11. @Alan: Great question. My answer is: It depends. In the space here I can’t really completely answer your question, but if the recruiter is an experienced pro that knows how to talk to people, I’d say Yes. Give the recruiter 10 days to 2 weeks to see if he can get you the result you’re looking for, eg: an interview/conversation with the decision maker. If that doesn’t work then you can see how you can do on your own. Remember, every situation is different so it’s also not black and white. Over the years I practiced I often got calls from high level people requesting I try to put them in front of a particular company. Sometimes it worked. Sometimes it didn’t. Again, a conversation that has many different parameters to get into here.

    @LT: Dude, you’re assuming that a “get to know each other” conversation is about your personal life. My “get to know each other” conversations as a professional recruiter were always about business (90%)and a little personal (10%). the personal shouldn’t really come into play until the two of you are working on an opportunity together. I can tell you however that one’s personal interests, etc to play a crucial role for a company hiring you if they get the value of “personal fit” within their culture.

  12. @Carol: Thank you.

    Is it possible that the right candidate working with the right recruiter proactively could get to the offer stage faster given not one particular target company but a targeted market landscape of five to fifty company’s that fit a certain profile? (Once again, assuming no prior relationship between the recruiting firm and any of the targeted companies).

  13. @Alan: Yes it’s possible, but I’d say you need a career coach to guide you through the process. Remember, a recruiter doesn’t work for you.

  14. I’m a little off topic here, but hey, I’m old; it happens all the time! Job search isn’t about what’s ‘possible’, anything’s possible; it’s about the probable. I showed up for a job interview many years ago, met the owner in the lobby, and he said ‘Let’s go’. As we walked to the parking lot, I was thinking we’d have the interview over coffee. No, the interview was in his car! I didn’t do very well, couldn’t get over the whole car thing. Possible, yes. Probable, no. Job seekers need to put most of their efforts into those activities most likely to pay off: personal contacts and pursuing companies not postings.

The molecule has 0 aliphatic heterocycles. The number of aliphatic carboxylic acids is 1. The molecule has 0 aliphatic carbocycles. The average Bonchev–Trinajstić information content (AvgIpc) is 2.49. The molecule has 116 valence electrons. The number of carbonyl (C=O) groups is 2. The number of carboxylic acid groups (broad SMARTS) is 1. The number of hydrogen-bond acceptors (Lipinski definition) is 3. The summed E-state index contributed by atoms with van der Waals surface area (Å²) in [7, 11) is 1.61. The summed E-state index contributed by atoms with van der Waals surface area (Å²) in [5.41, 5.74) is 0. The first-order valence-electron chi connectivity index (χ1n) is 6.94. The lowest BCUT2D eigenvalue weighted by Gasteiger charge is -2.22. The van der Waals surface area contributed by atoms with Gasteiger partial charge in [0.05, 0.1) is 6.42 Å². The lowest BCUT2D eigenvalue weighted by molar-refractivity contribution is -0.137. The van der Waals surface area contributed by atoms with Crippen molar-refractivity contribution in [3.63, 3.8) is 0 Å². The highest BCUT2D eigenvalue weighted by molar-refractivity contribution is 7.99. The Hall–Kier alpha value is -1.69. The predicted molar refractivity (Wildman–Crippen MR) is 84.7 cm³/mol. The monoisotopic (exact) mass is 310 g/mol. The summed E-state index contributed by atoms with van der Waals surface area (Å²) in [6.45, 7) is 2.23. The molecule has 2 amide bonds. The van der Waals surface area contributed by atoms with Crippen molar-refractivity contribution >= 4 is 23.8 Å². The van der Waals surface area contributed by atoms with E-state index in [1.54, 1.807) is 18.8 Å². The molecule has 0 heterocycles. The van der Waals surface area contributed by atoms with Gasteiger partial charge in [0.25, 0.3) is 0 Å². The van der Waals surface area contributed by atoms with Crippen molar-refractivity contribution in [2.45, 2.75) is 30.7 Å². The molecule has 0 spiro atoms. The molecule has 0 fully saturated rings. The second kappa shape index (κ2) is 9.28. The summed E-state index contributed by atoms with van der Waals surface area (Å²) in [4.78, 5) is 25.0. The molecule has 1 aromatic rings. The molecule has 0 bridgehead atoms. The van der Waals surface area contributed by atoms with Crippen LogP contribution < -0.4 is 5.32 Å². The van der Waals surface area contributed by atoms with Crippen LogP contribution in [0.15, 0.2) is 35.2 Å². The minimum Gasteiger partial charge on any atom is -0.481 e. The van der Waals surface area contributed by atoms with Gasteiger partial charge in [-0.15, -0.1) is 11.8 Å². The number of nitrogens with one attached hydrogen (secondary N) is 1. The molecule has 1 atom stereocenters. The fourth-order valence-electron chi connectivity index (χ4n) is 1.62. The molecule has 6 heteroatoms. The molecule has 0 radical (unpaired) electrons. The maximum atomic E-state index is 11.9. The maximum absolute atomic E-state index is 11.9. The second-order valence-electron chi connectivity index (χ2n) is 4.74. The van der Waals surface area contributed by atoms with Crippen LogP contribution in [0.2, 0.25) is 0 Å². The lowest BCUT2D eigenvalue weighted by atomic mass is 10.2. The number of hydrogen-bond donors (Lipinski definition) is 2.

Back on topic, scams are everywhere. For some great resources see http://www.rileyguide.com/scams.html

  15. @Carol

    Thank you.

    If the recruiter knows you for years (or just met you for arguments sake) and has committed to placing you and then goes about systemically presenting your capabilities proactively to a targeted group of companies with your permission that again he or she has no prior relationship with, wouldn’t it be fair to say that he or she is “working” on your behalf?

  16. @Alan: It’s time for me to bail on this subject. I only give so much free advice. You can go to my website and send me an email with your email address and I will add you to my list. I think you’ve come up with a blog post I’ll write.

    I will say one thing. If you’re not paying a recruiter, he/she is NOT working for you. Remember, you get what you pay for. I can’t imagine any quality/busy recruiter taking unpaid time to do you, or anyone, that kind of favor.

  17. @Carol: Thank you.

    Half of my annual income is obtained by representing a select group of candidates in this manner.

  18. Good for you. You’re an anomaly and it looks like you’ve created a nice niche for yourself.

  19. @Karsten: I’m afraid you got scammed by the oldest trick in the book and didn’t even realize it. What the “headhunter” was really fishing for was that list of companies that turned you down. That’s all he wants. Now he’s got a list of companies that he knows are hiring. He’s going to spam them with all his resumes. Sorry :-)

  20. @Carol Schultz: Great tip! Never work with a headhunter under slam-bam-thank-you circumstances, where all they want is your resume for a “client.” No substantive discussion about YOU? No deal. They’re wasting your time. DO NOT tell yourself that “I don’t want to discourage ANY opportunity… so I’ll deliver my resume and hope for the best!” Would you eat something out of a brown bag that someone handed you on the street? Of course not. Why swallow what an unknown caller feeds you over the phone?